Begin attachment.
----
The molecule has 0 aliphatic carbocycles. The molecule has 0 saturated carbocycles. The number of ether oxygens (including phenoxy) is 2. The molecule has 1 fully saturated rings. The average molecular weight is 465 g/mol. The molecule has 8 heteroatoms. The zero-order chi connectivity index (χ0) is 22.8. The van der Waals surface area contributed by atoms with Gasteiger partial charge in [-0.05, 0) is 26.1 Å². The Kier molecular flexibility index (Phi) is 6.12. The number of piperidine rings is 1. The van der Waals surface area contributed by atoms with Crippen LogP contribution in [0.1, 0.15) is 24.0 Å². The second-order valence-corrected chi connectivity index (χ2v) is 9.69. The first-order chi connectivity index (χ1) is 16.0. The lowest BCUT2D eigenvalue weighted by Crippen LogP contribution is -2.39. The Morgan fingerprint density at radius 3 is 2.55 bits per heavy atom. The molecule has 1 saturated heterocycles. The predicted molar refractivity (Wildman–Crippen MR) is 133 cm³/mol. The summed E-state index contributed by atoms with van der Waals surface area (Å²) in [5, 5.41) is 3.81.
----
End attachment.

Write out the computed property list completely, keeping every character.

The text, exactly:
The molecule has 0 aliphatic carbocycles. The molecule has 0 saturated carbocycles. The number of ether oxygens (including phenoxy) is 2. The molecule has 1 fully saturated rings. The average molecular weight is 465 g/mol. The molecule has 8 heteroatoms. The zero-order chi connectivity index (χ0) is 22.8. The van der Waals surface area contributed by atoms with Gasteiger partial charge in [-0.05, 0) is 26.1 Å². The Kier molecular flexibility index (Phi) is 6.12. The number of piperidine rings is 1. The van der Waals surface area contributed by atoms with Crippen LogP contribution in [0.1, 0.15) is 24.0 Å². The second-order valence-corrected chi connectivity index (χ2v) is 9.69. The first-order chi connectivity index (χ1) is 16.0. The lowest BCUT2D eigenvalue weighted by Crippen LogP contribution is -2.39. The Morgan fingerprint density at radius 3 is 2.55 bits per heavy atom. The molecule has 1 saturated heterocycles. The predicted molar refractivity (Wildman–Crippen MR) is 133 cm³/mol. The summed E-state index contributed by atoms with van der Waals surface area (Å²) in [5, 5.41) is 3.81.